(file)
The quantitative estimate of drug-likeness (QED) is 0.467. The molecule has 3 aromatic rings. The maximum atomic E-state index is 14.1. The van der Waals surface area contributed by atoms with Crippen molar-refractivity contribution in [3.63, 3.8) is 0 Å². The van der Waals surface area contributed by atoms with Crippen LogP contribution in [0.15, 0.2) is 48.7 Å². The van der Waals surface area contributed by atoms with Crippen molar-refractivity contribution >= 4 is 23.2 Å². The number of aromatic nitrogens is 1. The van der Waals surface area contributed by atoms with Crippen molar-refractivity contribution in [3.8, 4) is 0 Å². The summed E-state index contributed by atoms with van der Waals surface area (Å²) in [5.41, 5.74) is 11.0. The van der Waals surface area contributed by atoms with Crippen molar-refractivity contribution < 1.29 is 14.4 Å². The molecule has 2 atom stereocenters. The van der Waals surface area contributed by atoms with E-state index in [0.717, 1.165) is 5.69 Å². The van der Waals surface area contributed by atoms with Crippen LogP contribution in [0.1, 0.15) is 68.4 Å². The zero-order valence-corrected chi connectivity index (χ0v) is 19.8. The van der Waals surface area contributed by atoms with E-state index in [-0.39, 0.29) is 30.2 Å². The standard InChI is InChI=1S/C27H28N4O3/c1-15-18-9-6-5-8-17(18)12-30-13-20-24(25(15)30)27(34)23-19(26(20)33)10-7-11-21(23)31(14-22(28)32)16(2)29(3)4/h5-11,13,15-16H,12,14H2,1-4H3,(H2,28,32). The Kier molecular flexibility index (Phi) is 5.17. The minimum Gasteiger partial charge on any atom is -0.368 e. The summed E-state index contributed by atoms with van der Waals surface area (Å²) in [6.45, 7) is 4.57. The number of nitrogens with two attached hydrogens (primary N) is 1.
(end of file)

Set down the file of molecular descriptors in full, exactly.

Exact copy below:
The quantitative estimate of drug-likeness (QED) is 0.467. The molecule has 3 aromatic rings. The maximum atomic E-state index is 14.1. The van der Waals surface area contributed by atoms with Crippen molar-refractivity contribution in [3.63, 3.8) is 0 Å². The van der Waals surface area contributed by atoms with Crippen LogP contribution in [0.15, 0.2) is 48.7 Å². The van der Waals surface area contributed by atoms with Crippen molar-refractivity contribution >= 4 is 23.2 Å². The number of aromatic nitrogens is 1. The van der Waals surface area contributed by atoms with Crippen molar-refractivity contribution in [3.8, 4) is 0 Å². The summed E-state index contributed by atoms with van der Waals surface area (Å²) in [5.41, 5.74) is 11.0. The van der Waals surface area contributed by atoms with Crippen molar-refractivity contribution < 1.29 is 14.4 Å². The molecule has 2 atom stereocenters. The van der Waals surface area contributed by atoms with E-state index in [0.717, 1.165) is 5.69 Å². The van der Waals surface area contributed by atoms with Crippen LogP contribution in [0.1, 0.15) is 68.4 Å². The zero-order valence-corrected chi connectivity index (χ0v) is 19.8. The van der Waals surface area contributed by atoms with E-state index in [-0.39, 0.29) is 30.2 Å². The standard InChI is InChI=1S/C27H28N4O3/c1-15-18-9-6-5-8-17(18)12-30-13-20-24(25(15)30)27(34)23-19(26(20)33)10-7-11-21(23)31(14-22(28)32)16(2)29(3)4/h5-11,13,15-16H,12,14H2,1-4H3,(H2,28,32). The Kier molecular flexibility index (Phi) is 5.17. The minimum Gasteiger partial charge on any atom is -0.368 e. The summed E-state index contributed by atoms with van der Waals surface area (Å²) in [6.45, 7) is 4.57. The number of nitrogens with two attached hydrogens (primary N) is 1.